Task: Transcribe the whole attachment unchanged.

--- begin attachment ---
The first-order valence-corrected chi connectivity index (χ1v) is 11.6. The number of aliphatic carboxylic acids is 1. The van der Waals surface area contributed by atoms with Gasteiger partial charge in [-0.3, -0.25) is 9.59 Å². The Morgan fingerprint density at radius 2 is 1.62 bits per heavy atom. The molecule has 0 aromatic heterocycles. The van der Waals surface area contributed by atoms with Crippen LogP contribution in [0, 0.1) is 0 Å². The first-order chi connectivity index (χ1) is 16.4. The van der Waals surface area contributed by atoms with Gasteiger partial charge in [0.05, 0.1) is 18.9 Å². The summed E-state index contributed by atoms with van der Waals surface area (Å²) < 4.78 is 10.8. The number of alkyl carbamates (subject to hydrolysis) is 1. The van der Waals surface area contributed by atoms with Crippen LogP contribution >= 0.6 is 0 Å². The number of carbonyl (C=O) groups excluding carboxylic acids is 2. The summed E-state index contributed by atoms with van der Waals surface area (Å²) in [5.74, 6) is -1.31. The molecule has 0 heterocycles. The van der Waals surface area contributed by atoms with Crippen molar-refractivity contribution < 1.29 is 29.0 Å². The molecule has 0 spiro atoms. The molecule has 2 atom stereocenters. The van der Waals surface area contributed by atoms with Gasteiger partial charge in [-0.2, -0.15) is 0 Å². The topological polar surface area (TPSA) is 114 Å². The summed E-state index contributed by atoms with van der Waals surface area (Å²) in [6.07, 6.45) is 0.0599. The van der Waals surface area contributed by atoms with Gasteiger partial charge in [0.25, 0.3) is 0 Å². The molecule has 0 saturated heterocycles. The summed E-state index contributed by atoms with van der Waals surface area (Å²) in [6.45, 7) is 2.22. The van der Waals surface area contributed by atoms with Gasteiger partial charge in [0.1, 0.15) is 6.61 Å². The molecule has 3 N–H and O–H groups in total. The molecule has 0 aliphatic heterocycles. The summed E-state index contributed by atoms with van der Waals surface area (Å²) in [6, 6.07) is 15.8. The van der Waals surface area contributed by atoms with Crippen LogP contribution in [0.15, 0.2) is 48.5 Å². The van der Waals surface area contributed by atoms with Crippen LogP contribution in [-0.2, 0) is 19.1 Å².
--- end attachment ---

The first-order valence-corrected chi connectivity index (χ1v) is 11.6. The number of aliphatic carboxylic acids is 1. The van der Waals surface area contributed by atoms with Gasteiger partial charge in [-0.3, -0.25) is 9.59 Å². The Morgan fingerprint density at radius 2 is 1.62 bits per heavy atom. The molecule has 0 aromatic heterocycles. The van der Waals surface area contributed by atoms with Crippen LogP contribution in [0, 0.1) is 0 Å². The first-order chi connectivity index (χ1) is 16.4. The van der Waals surface area contributed by atoms with Gasteiger partial charge in [0.05, 0.1) is 18.9 Å². The summed E-state index contributed by atoms with van der Waals surface area (Å²) < 4.78 is 10.8. The number of alkyl carbamates (subject to hydrolysis) is 1. The van der Waals surface area contributed by atoms with Crippen LogP contribution >= 0.6 is 0 Å². The number of carbonyl (C=O) groups excluding carboxylic acids is 2. The summed E-state index contributed by atoms with van der Waals surface area (Å²) in [5.74, 6) is -1.31. The molecule has 0 heterocycles. The van der Waals surface area contributed by atoms with Crippen molar-refractivity contribution < 1.29 is 29.0 Å². The molecule has 0 spiro atoms. The molecule has 2 atom stereocenters. The van der Waals surface area contributed by atoms with Gasteiger partial charge in [-0.2, -0.15) is 0 Å². The topological polar surface area (TPSA) is 114 Å². The summed E-state index contributed by atoms with van der Waals surface area (Å²) in [6.07, 6.45) is 0.0599. The van der Waals surface area contributed by atoms with Gasteiger partial charge in [0.25, 0.3) is 0 Å². The molecule has 0 saturated heterocycles. The summed E-state index contributed by atoms with van der Waals surface area (Å²) in [6.45, 7) is 2.22. The van der Waals surface area contributed by atoms with Gasteiger partial charge in [0.1, 0.15) is 6.61 Å². The molecule has 3 N–H and O–H groups in total. The molecule has 0 aliphatic heterocycles. The summed E-state index contributed by atoms with van der Waals surface area (Å²) in [6, 6.07) is 15.8. The van der Waals surface area contributed by atoms with Crippen LogP contribution in [0.15, 0.2) is 48.5 Å². The van der Waals surface area contributed by atoms with Crippen LogP contribution in [-0.2, 0) is 19.1 Å².